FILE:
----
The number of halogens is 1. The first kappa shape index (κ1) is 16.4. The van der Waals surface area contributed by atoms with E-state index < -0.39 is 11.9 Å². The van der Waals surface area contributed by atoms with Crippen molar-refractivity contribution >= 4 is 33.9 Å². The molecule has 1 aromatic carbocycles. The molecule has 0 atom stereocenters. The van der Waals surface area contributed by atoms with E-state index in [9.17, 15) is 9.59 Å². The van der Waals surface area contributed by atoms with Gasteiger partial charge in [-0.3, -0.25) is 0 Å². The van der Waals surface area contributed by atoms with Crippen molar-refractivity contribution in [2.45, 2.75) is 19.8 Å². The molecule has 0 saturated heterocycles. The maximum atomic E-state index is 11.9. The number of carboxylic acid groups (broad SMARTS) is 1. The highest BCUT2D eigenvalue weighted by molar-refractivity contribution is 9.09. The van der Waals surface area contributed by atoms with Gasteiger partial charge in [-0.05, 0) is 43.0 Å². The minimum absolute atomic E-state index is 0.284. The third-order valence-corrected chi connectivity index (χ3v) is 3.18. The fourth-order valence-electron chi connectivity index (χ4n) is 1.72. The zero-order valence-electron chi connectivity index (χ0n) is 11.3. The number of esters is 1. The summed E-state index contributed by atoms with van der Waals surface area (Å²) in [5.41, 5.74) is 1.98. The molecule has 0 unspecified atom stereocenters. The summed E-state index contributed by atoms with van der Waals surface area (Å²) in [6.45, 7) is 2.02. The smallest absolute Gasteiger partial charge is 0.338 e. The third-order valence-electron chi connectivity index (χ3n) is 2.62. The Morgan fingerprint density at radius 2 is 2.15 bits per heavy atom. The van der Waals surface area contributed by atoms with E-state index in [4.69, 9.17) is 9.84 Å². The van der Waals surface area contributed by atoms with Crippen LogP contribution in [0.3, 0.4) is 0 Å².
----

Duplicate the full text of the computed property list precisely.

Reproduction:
The number of halogens is 1. The first kappa shape index (κ1) is 16.4. The van der Waals surface area contributed by atoms with E-state index < -0.39 is 11.9 Å². The van der Waals surface area contributed by atoms with Crippen molar-refractivity contribution >= 4 is 33.9 Å². The molecule has 1 aromatic carbocycles. The molecule has 0 atom stereocenters. The van der Waals surface area contributed by atoms with E-state index in [9.17, 15) is 9.59 Å². The van der Waals surface area contributed by atoms with Gasteiger partial charge in [-0.3, -0.25) is 0 Å². The van der Waals surface area contributed by atoms with Crippen molar-refractivity contribution in [2.45, 2.75) is 19.8 Å². The molecule has 0 saturated heterocycles. The maximum atomic E-state index is 11.9. The number of carboxylic acid groups (broad SMARTS) is 1. The highest BCUT2D eigenvalue weighted by molar-refractivity contribution is 9.09. The van der Waals surface area contributed by atoms with Gasteiger partial charge in [-0.05, 0) is 43.0 Å². The minimum absolute atomic E-state index is 0.284. The third-order valence-corrected chi connectivity index (χ3v) is 3.18. The fourth-order valence-electron chi connectivity index (χ4n) is 1.72. The zero-order valence-electron chi connectivity index (χ0n) is 11.3. The number of esters is 1. The summed E-state index contributed by atoms with van der Waals surface area (Å²) in [5.41, 5.74) is 1.98. The molecule has 0 unspecified atom stereocenters. The summed E-state index contributed by atoms with van der Waals surface area (Å²) in [6.45, 7) is 2.02. The smallest absolute Gasteiger partial charge is 0.338 e. The third-order valence-electron chi connectivity index (χ3n) is 2.62. The Morgan fingerprint density at radius 2 is 2.15 bits per heavy atom. The van der Waals surface area contributed by atoms with E-state index in [4.69, 9.17) is 9.84 Å². The van der Waals surface area contributed by atoms with Crippen LogP contribution in [0.3, 0.4) is 0 Å².